Sunday, 8 February 2015

Mark Gregory - No Sleep till Saltburn

Mark Gregory is not a musician, he is a writer, former milkman, radio maker, band manager and creative director amongst other jobs. As such this is not a CD, but a book. And what a read it was on my last week's trip abroad. The full title being "No sleep till Saltburn -Adventures on the edge of the New Wave Of British Heavy Metal" this is a first hand story of the do it your self mentality that resulted in the boom of many great (or not so great) NWOBHM bands in the early eighties. After finishing this book in almost one read I can only say that anyone with a slight interest in Heavy Metal or NWOBHM and no strong dislike of reading should have this book. Almost as captivating as Anvil's The Story of Anvil, this book is also filled with humour when going through the learning on the job experiences and painful mistakes. In the end it has been mainly thanks to people like Mark Gregory that the news on the NWOBHM got spread around through his magazine Cleveland Rocks as well as his local radio show.

All the bands mentioned in the book sound familiar to me, but as I was still at school and only started seeing live shows at the end of the NWOBHM movement, with Diamond Head first time outside the UK being one of the first of them. There is a link with Holland though as Mark talks about the letters received from abroad asking for his first edition of Cleveland Rocks. He specially mentions a certain Metal Mike and Andre Verhuysen, both World Famous in Holland's metal scene as the original and still running Aardschok magazine editors. They took care that Holland always learned about new bands fast and some broke through in Holland before conquering Europe really (Metallica and Queensryche for starters). The Chapter No Sleep till Eindhoven was therefore an extra interesting read, as Mark joined Satan on their Dutch tour 1983, where they played the Dynamo club in Eindhoven. Satan proudly mentioned to be ranked above Whitesnake, Quo, Gillan and Van Halen and as I have my Aardschoks 1983-1986 saved for historical value, I could check the facts and indeed they were , ranked number 40 and above these more known names. The review of Mark for that show was one of great admiration of band and audience, so I had to check the review in Aardschok as well, which was a bit more down to earth. As a Dutchman it was nice to read though that Dutch crowds in the early eighties looked maniacal in the eyes of an English band and journalist.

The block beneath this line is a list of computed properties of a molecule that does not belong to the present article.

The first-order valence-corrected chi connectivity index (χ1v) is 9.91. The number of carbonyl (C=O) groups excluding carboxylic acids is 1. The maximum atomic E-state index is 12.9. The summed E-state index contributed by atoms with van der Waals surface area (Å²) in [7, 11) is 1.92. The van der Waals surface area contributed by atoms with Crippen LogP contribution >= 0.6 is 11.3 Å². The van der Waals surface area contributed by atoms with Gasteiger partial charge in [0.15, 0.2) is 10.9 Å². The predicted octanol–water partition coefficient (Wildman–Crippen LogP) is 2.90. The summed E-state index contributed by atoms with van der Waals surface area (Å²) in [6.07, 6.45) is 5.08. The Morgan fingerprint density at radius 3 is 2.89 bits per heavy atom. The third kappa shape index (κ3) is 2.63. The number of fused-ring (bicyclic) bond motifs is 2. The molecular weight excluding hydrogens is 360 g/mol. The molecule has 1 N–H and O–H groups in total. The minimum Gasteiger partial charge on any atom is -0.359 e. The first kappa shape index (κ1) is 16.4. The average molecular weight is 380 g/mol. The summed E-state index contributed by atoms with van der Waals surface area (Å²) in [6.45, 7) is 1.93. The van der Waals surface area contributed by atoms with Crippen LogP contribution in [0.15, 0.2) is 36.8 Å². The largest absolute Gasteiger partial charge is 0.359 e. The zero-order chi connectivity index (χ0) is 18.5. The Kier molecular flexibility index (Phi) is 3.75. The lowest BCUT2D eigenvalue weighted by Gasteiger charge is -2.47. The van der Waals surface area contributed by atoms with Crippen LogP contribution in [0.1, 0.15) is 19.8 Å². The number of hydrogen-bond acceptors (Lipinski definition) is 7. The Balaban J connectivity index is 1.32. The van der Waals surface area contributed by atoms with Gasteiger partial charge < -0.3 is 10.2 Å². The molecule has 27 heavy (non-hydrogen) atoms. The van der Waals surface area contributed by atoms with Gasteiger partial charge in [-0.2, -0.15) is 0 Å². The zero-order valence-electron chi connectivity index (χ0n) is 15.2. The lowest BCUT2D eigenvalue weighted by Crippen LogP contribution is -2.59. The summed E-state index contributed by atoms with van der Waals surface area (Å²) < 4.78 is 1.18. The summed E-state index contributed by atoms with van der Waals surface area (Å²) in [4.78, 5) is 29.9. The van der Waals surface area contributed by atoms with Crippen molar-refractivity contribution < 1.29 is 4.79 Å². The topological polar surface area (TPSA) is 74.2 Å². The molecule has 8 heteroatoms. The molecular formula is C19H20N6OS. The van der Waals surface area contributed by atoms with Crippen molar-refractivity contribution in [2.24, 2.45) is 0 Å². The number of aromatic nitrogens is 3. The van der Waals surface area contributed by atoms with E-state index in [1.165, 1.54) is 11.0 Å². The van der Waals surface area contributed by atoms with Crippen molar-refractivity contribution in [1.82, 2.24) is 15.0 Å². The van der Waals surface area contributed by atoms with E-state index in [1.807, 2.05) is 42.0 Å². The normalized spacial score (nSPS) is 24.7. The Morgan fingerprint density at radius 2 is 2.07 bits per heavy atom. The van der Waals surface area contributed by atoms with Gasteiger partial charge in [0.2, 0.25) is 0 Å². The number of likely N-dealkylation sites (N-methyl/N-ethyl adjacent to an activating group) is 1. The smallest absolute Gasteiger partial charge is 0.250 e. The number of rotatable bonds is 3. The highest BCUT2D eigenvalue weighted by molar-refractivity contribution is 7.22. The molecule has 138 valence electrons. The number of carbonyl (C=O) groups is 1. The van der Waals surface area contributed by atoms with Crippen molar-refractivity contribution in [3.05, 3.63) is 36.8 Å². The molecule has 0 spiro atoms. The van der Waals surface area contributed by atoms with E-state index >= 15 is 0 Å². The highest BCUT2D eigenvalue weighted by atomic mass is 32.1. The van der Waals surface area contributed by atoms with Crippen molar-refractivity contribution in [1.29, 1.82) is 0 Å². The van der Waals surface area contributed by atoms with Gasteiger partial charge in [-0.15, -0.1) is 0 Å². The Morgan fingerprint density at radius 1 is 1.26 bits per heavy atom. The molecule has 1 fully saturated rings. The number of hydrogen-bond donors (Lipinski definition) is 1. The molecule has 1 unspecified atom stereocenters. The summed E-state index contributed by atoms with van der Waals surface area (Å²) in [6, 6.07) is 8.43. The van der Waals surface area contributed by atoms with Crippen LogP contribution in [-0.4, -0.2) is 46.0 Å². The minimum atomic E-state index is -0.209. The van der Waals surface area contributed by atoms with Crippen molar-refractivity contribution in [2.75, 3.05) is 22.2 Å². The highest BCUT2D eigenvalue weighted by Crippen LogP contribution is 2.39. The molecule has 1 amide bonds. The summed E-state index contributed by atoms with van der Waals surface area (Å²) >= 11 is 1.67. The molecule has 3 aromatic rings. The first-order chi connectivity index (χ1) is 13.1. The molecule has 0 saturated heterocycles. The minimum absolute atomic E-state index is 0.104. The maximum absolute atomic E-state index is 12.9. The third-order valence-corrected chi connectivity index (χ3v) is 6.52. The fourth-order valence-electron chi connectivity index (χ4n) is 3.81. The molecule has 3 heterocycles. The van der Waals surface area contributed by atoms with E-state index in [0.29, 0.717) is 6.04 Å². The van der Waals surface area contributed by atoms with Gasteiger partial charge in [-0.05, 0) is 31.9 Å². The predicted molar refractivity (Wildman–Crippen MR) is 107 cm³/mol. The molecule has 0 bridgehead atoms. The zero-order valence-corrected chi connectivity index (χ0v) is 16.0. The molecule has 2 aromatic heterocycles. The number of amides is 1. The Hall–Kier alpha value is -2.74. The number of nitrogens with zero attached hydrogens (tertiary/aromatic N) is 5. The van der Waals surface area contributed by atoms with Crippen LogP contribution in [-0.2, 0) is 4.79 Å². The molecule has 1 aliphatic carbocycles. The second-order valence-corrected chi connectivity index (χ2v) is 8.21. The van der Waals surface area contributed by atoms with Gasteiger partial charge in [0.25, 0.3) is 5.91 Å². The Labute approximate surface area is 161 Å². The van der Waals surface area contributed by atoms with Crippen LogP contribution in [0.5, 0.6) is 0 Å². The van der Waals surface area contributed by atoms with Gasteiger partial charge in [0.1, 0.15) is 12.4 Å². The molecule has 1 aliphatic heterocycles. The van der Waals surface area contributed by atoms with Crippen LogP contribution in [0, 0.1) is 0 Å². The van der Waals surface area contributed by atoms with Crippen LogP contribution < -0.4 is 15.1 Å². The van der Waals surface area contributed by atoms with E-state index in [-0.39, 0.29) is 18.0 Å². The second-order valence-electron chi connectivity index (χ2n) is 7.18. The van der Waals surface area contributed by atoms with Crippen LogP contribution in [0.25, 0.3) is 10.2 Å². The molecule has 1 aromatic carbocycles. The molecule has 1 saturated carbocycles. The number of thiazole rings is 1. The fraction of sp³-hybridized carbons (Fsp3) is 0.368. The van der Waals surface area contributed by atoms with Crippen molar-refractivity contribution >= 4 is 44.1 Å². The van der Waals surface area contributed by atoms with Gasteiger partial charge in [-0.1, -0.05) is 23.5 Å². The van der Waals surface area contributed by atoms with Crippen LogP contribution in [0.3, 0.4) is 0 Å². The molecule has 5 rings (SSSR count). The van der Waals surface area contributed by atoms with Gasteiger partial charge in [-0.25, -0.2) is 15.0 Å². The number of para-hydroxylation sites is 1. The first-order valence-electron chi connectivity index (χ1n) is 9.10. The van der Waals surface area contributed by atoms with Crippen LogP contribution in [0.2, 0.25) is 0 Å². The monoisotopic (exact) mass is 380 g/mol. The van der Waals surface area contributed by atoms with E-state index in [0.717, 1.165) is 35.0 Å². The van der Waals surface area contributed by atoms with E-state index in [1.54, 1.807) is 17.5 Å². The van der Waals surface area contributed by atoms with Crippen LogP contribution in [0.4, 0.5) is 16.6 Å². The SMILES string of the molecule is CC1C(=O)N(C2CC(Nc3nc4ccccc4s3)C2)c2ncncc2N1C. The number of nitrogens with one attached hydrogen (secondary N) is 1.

Repeating again this book you read with a smile on your face. The comments on the Battleaxe cover for Burn this Town, their tourbus, the rockstar behaviour of some names that disappeared pretty soon, the drinking sessions in London interviewing Saga, his first impressions of Venom (similar to mine at the time) it all brings you back to times when music was made out of love for the music and no X-Factor/Idols shit existed. So sorry I can't make it to Brofest to return to NENWOBHM heydays. 

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